Auburn Football: Tigers Midseason Review and Second Half Preview

JaTarvious Whitlow has emerged as the Tigers' leading rusher as a redshirt freshman

After winning the SEC West title due to a tie-breaker over Alabama in 2017, the Auburn Tigers have earned the distinction of college football’s mystery wrapped in a riddle in 2018. Loaded with talent on both sides of the ball, 13 total starters back, and a preseason Heisman Trophy candidate in junior quarterback Jarrett Stidham, the War Eagles slide into the halfway point of their season at 4-2, 1-2 in the SEC, with a freefall from a preseason No. 9 ranking to No. 21. With very tough conference games left on the schedule, Auburn looks to regroup hoping for a strong finish.

 

From spring practices and through fall camp, two of the big questions about Auburn’s 2018 team were the offensive line and the running backs. Dynamic backs Kerryon Johnson and Kamryn Pettway both entered the NFL draft early, leaving a gaping hole of offensive production. In addition to the tailbacks, the offensive line lost Darius James, Austin Golson and Braden Smith, a deficit Auburn has struggled to mask through the first six games. The run game has fallen off dramatically from 218 yards per game to 164, which is showing wear and tear in the passing game.

 

Statistically, the defense is on par with a year ago, allowing just five more yards per game on average (324) and ranked No. 20 in the nation among FBS programs. In frustrating losses to LSU and Mississippi State, the offense turned the ball over twice in each contest, putting the War Eagles defense in difficult positions. If the defense is to be lauded for anything, it is doing a better job of keeping the opposition off the board, dropping the scoring average from 19 last year to 14 points per game this year.

 

With a half season left to be played, it is time to award some midseason MVP honors with a breakdown of Auburn’s toughest games on the schedule.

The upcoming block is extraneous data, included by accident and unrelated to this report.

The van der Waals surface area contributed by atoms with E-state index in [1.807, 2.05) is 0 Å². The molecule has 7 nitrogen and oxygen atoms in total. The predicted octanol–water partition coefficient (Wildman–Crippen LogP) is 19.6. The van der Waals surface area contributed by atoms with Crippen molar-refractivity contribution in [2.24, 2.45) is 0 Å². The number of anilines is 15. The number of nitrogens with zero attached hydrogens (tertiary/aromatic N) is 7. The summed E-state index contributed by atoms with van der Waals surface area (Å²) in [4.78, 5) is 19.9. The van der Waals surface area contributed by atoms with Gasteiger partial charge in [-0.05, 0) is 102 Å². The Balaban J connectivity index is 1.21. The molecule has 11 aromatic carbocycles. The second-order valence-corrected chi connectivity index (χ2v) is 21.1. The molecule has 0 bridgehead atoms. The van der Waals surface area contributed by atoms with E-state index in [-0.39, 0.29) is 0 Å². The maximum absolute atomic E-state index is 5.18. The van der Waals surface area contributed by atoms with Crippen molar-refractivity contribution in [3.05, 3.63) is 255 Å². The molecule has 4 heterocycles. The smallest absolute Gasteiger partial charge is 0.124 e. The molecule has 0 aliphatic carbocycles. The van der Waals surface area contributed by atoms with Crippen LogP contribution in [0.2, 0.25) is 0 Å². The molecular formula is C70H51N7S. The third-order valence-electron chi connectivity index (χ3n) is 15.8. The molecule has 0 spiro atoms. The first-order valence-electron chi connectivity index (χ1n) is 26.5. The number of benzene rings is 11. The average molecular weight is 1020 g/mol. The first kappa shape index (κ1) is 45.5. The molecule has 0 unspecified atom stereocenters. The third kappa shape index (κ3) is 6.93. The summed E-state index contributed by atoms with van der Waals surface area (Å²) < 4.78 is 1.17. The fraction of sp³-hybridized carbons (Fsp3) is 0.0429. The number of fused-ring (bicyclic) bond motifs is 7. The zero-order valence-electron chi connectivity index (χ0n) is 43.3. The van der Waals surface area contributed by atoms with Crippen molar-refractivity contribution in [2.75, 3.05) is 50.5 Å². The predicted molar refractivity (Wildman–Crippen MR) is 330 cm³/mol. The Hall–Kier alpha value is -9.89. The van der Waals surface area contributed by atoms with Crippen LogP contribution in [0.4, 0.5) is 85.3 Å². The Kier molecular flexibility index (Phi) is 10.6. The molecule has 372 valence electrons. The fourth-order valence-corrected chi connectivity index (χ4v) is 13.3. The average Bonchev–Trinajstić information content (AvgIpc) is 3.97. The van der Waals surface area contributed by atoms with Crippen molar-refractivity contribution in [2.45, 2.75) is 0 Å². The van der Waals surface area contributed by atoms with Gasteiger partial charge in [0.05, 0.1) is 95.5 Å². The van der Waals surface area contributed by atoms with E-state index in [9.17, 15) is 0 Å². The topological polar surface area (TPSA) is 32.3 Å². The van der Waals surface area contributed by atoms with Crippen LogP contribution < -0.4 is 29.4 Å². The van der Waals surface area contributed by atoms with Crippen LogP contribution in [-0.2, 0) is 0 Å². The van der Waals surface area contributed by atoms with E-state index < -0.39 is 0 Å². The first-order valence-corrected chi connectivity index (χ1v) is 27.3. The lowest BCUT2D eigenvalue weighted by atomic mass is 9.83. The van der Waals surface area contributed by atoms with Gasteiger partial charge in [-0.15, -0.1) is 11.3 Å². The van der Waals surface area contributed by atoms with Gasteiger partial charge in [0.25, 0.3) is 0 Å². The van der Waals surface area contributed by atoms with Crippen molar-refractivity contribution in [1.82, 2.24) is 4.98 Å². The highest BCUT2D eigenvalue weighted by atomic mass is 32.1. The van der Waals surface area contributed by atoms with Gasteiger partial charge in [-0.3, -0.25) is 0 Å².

Offensive MVP: RB JaTarvious Whitlow

Of all the high-profile recruits Auburn pulls in year after year, few would have guessed that three-star Class of 2017 running back would be the savior of the offense this season. After a redshirt season in 2017, Whitlow has surpassed Kam Martin as the go-to tailback, rushing for 414 yards off 69 attempts with four scores on the ground.

 

Defensive MVP: LB Deshaun Davis

After leading Auburn with 82 tackles during his junior year, Davis is once again ruling the line of scrimmage with team-highs in stops (53) and tackles for a loss (7.5). Davis is among the most active in the SEC in tackles tied with LSU linebacker Devin White for second behind Arkansas’ De’Jon Harris.

 

Best Moment: JaTarvious Whitlow’s TD vs. Washington

Auburn earned a 21-16 statement win in the season opener against No. 16 Washington but not without some suspense. Early in the fourth quarter, the Huskies pulled ahead 16-15 on a Peyton Henry 30-yard field goal. With 6:15 left to play in the game, Auburn put together a 10-play, 76-yard drive, ending with a 10-yard Whitlow touchdown run on 3rd-and-7 for the winning score.

 

Best Newcomer: DB Noah Igbinoghene

Although a contributor to Auburn’s offense and special teams as a true freshman last season, Igbinoghene is now applying his athleticism as a newcomer on defense. On a roster lined with upperclassmen, Igbinoghene is making a name for himself coming up with 23 tackles, 16 solo, 1.5 tackles for a loss, a forced fumble, and four passes broken up while playing in all six games. He also leads the team with 141 kick return yards off three attempts with a 96-yard score.

 

For a true freshman making an impact, take a look at speedy receiver Anthony Schwartz. Schwartz is third on the team in receptions (8), receiving yards (163), and is in a five-way tie for most receiving touchdowns with one.

 

Biggest Surprise: QB Jarret Stidham

After showing signs of improvement throughout his sophomore season, big expectations were laid upon Stidham's right arm entering the 2018 campaign, and those expectations have not been met yet. Stidham has dropped from completing 67 percent of his passes to 60 and is on pace to finish with 2,550 passing yards through a 13-game season, far below his 3,158 yards last season.

 

The big-game ability is there for Stidham; he connected on 26-of-36 passes for 273 yards with a touchdown against Washington. But in losses to LSU and Mississippi State, Stidham underperformed.

 

Three Things to Watch in Second Half

 

1. Needed improvement on the offensive line